They didn’t take half as long to call me back as I’d expected and my dad barely had a chance to try his hand at one of the many half-started puzzles on the coffee tables.  My doctor’s nurse was not mean and did not have squeaky, white shoes.  She was a breath of fresh air with a warm smile and a very infectious laugh.  It was apparent that she genuinely loves her job and was happy to be there.  My doctor’s assistant was the next person to meet and he was equally as pleasant.  He asked me all kinds of questions and took notes furiously like he was studying for his final exam.  Everyone from the receptionist, to the nurse and the physician’s assistant repeated to me how amazingly talented my doctor is.  I took comfort in the fact that, apparently, my doctor is not only the head of the lymphoma department but he’s the head of the lymphoma department of the best cancer treatment center in the world and that makes him a pretty big deal.  I had the best oncologist in my hometown and now I had the best lymphoma doctor in the world.  God had provided me with only His best.  My doctor turned out to be just as intelligent as they’d all made him out to be.  He was genuinely concerned with my well-being and spoke to me with all the honesty and clarity I so desperately needed to hear.  The biggest plus was he also spoke fluent Spanish and was able to answer all of my father’s questions with ease.  This was huge for me since its hard enough for me to understand what’s happening let alone translate all the medical jargon for my parents to understand.  Amazing.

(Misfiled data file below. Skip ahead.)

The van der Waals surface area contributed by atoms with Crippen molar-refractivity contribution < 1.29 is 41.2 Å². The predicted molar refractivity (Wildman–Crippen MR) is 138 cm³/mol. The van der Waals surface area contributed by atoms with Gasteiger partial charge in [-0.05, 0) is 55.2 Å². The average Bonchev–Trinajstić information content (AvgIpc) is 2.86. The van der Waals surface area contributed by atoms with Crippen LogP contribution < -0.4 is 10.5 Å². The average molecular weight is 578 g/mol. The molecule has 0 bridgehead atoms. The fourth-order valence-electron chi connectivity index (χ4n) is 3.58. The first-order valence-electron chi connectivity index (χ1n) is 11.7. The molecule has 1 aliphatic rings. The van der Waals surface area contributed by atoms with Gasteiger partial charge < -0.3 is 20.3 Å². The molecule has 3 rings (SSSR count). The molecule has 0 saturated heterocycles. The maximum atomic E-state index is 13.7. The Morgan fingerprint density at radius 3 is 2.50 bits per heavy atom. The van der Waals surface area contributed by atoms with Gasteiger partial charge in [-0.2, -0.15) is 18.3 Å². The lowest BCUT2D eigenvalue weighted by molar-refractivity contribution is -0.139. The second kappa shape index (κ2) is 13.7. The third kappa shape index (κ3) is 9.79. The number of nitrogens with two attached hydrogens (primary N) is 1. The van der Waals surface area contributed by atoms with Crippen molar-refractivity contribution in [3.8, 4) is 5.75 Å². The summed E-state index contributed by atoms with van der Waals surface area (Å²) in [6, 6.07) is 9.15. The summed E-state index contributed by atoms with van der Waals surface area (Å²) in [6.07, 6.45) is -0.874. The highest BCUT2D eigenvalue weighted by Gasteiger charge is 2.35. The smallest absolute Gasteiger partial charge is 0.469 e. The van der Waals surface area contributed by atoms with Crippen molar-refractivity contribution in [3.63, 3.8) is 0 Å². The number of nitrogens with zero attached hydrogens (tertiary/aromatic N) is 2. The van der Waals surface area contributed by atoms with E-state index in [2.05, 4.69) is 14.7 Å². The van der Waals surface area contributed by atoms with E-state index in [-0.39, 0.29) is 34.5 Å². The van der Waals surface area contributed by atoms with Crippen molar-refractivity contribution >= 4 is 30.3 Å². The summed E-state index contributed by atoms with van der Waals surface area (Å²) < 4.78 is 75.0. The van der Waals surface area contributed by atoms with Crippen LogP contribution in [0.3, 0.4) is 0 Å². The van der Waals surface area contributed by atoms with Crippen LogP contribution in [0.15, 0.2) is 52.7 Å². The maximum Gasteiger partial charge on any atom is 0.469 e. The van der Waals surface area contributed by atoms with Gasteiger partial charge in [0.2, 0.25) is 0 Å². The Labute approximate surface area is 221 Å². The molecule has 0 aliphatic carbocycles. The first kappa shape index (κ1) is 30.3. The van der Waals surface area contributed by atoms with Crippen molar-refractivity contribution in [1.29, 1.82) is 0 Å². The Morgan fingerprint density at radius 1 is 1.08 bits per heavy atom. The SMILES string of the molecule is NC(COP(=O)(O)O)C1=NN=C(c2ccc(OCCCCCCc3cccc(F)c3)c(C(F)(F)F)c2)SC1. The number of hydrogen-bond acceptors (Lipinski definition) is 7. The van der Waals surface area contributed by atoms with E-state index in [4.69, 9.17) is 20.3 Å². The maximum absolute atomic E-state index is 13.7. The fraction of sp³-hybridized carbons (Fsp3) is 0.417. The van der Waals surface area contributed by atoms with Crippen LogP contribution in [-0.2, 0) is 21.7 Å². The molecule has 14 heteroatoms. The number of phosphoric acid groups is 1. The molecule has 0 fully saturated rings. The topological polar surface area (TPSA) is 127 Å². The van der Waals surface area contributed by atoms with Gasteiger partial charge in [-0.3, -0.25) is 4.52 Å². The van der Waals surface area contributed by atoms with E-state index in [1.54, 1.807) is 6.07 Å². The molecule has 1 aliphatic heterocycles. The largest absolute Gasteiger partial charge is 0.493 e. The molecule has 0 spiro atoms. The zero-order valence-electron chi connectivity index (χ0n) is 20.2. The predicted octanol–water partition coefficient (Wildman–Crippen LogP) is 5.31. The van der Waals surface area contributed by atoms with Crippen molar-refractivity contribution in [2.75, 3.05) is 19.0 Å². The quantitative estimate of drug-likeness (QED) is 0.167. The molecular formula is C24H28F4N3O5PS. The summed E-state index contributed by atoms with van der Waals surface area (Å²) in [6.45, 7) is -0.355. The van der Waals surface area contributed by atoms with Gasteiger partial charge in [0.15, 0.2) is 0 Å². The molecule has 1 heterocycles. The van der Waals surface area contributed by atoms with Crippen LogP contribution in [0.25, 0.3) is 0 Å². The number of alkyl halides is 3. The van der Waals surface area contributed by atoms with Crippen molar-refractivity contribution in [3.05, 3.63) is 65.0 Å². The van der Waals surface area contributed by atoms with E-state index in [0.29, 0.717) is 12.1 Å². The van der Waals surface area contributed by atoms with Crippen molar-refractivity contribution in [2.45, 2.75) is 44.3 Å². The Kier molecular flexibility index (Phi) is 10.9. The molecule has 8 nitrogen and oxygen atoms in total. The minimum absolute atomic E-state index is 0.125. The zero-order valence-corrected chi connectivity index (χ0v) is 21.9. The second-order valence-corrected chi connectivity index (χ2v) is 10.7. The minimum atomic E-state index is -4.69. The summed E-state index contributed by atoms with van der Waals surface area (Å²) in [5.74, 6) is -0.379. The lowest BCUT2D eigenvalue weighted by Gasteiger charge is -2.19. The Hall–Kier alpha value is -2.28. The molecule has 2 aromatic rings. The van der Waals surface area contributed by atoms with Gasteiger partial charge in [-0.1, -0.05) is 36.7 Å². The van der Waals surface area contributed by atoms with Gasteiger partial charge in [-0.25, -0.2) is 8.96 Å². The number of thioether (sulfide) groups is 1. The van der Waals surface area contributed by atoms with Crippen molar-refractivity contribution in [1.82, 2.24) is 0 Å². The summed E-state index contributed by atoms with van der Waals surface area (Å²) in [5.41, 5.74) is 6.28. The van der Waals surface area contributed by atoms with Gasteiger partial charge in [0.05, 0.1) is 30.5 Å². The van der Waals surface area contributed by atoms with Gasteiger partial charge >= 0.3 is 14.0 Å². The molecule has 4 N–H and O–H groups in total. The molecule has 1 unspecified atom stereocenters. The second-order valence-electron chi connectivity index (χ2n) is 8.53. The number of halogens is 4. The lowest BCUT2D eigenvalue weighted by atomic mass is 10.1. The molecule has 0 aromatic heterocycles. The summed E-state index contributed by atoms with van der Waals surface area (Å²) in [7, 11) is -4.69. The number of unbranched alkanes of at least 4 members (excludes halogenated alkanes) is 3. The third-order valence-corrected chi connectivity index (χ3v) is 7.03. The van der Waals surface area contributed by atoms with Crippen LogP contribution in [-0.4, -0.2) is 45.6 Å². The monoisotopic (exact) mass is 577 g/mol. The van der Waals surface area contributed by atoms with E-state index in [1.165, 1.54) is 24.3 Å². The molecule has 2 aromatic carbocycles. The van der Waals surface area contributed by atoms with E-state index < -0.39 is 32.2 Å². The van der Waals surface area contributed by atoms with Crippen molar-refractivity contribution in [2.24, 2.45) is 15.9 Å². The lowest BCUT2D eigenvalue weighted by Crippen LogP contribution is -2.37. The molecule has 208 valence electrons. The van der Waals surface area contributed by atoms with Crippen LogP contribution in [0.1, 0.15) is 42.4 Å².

I left that day with a completely new outlook on MD Anderson.  Not only had I been completely wrong about what it would be like, I found myself liking being there.  I was actually looking forward to the next time I’d get to visit.  I was looking forward to being among “my people.”  Looking forward to having Starbucks and Chik-Fil-A at my disposal.  Looking forward to the beautiful outdoor patios and gardens on every floor that need exploring.  This was definitely a very far cry from Auschwitz.  Its turned out to be my safe haven away from home.

Did I mention the free, high-speed wi-fi great for blogging on the go?!  I heart MD Anderson.